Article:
Germany’s most notorious hostage-taker to be released after 30 years behind bars

Dieter Degowski is to be released from jail almost three decades after he was found guilty of taking part in a hostage situation which was relayed live to the country over three days.

Germany’s most notorious hostage-taker to be released after 30 years behind bars
Dieter Degowski with hostage Silke Bischoff. Photo: DPA

Degowski will be set free in the coming months, a court spokesperson said on Tuesday. He will receive a new identity in order to aid his assimilation back into society.

Along with accomplice Hans-Jürgen Rösner, Degowski took dozens of hostages after a bank robbery went wrong in the city of Gladbeck, near the Dutch border in 1988.

The pair initially took two bank clerks captive before demanding more money and a getaway car. They then went on a three-day tour of western Germany, picking up Rösner’s girlfriend, Marion Löblich, and taking a whole bus full of people hostage.

All the while they were followed by a horde of journalists to whom they gladly gave interviews. In scarcely believable scenes, reporters also interviewed hostages while the duo pointed guns at their heads.

Along the way the criminals shot a 15-year-old Italian after police managed to capture Löblich.

After a detour into the Netherlands and a stop at Cologne Cathedral to do some sightseeing, the pair were stopped on the Autobahn south of the cathedral city by police. An 18-year-old hostage was killed in the resultant shoot-out.

The case has subsequently become infamous for the way in which journalists willingly aided the fugitives.

One journalist, who showed them the way out of Cologne, later admitted :”journalistically, we totally messed up.”

Rösner is still in jail in the city of Aachen.

READ MORE: The real-life crime played out across three days of TV


German police foil teenage school ‘Nazi attack’

German investigators said Thursday they foiled a school bomb attack, as they arrested a 16-year-old who is suspected to have been planning a "Nazi terror attack".

German police foil teenage school 'Nazi attack'

“The police prevented a nightmare,” said Herbert Reul, interior minister of North Rhine-Westphalia (NRW) state.

Police in the city of Essen had stormed the teen’s room overnight, taking him into custody and uncovering 16 “pipe bombs”, as well as anti-Semitic and anti-Muslim material.

Some of the pipe bombs found contained nails, but officers did not find any detonators, Reul said.

There are “indications suggesting the young man has serious psychiatric problems and suicidal thoughts,” said Reul.

Material found so far in the suspect’s room include his own writing which constituted “a call for urgent help by a desperate young man.”

The suspect was allegedly planning to target his current school or another where he studied previously.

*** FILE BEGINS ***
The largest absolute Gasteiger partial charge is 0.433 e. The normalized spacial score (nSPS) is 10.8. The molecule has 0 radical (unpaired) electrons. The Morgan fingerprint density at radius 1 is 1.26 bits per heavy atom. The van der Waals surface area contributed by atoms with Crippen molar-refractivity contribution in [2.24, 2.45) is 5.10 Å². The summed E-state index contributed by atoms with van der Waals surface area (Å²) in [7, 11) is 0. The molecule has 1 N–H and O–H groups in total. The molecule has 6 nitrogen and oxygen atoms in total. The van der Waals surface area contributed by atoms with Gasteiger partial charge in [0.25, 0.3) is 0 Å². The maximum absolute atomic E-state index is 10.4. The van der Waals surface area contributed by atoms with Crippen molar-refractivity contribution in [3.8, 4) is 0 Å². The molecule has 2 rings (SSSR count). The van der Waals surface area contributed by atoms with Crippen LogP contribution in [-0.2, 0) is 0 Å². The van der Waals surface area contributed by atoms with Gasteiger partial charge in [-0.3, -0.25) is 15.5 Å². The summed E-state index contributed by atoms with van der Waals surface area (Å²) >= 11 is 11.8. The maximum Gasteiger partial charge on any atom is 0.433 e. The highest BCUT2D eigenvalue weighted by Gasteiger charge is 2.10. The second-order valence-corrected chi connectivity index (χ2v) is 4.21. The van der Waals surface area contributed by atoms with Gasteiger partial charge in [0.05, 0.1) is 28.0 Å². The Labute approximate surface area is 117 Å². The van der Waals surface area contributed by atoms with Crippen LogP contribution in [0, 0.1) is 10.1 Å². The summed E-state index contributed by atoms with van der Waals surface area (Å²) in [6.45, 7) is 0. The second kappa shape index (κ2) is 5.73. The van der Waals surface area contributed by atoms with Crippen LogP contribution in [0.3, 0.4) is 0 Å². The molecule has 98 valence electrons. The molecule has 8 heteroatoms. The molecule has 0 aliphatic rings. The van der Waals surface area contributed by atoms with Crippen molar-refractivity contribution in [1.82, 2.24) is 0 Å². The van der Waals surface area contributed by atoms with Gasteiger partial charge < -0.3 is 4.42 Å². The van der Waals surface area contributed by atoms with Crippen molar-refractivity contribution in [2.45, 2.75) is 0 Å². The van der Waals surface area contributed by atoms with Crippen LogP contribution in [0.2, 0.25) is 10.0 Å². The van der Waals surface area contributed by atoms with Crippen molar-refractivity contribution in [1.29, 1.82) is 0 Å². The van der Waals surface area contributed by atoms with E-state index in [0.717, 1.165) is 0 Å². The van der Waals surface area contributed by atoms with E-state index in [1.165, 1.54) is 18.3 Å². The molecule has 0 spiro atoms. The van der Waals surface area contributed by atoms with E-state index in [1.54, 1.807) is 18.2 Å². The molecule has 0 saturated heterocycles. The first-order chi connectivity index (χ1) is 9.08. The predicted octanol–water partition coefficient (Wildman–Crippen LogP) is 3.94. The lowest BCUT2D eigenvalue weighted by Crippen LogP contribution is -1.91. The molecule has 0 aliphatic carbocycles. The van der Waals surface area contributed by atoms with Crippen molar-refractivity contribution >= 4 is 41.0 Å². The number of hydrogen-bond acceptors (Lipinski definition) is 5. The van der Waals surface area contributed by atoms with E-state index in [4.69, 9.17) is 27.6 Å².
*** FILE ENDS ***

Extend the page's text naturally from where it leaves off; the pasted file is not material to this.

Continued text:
“All democrats have a common task to fight against racism, brutalisation and hate,” said NRW’s deputy premier Joachim Stamp, as he thanked police for “preventing a suspected Nazi terror attack”.

The suspect is being questioned while investigators continue to comb his home for evidence.

Investigators believe that he was acting alone.

They had been tipped off by another teen who informed them that the young man “wanted to place bombs in his school”, located about 800 metres from his home.

The school, as well as another institution, were closed on Thursday as investigators undertook fingertip searches as the locations to ensure that no bombs had been placed on site.

‘Neo-Nazi networks’ 

Germany has been rocked by several far-right assaults in recent years, sparking accusations that the government was not doing enough to stamp out neo-Nazi violence.

In February 2020 a far-right extremist shot dead 10 people and wounded five others in the central German city of Hanau.

Large amounts of material championing conspiracy theories and far-right ideology were subsequently found in the gunman’s apartment.

And in 2019, two people were killed after a neo-Nazi tried to storm a synagogue in Halle on the Jewish holiday of Yom Kippur.

Germany’s centre-left-led government under Chancellor Olaf Scholz took office in December pledging a decisive fight against far-right militants and investigators in April carried out country-wide raids against “neo-Nazi networks”, arresting four suspects.

The suspects targeted in the raids were believed to belong to the far-right martial arts group Knockout 51, the banned Combat 18 group named after theorder in the alphabet of Adolf Hitler’s initials, US-based Atomwaffen (Atomic) Division or the online propaganda group Sonderkommando 1418.

German authorities were also battling to clean extremists from within their ranks. Last year, the state of Hesse said it was dissolving Frankfurt’s elite police force after several officers were accused of participating in far-right online chats and swapping neo-Nazi symbols.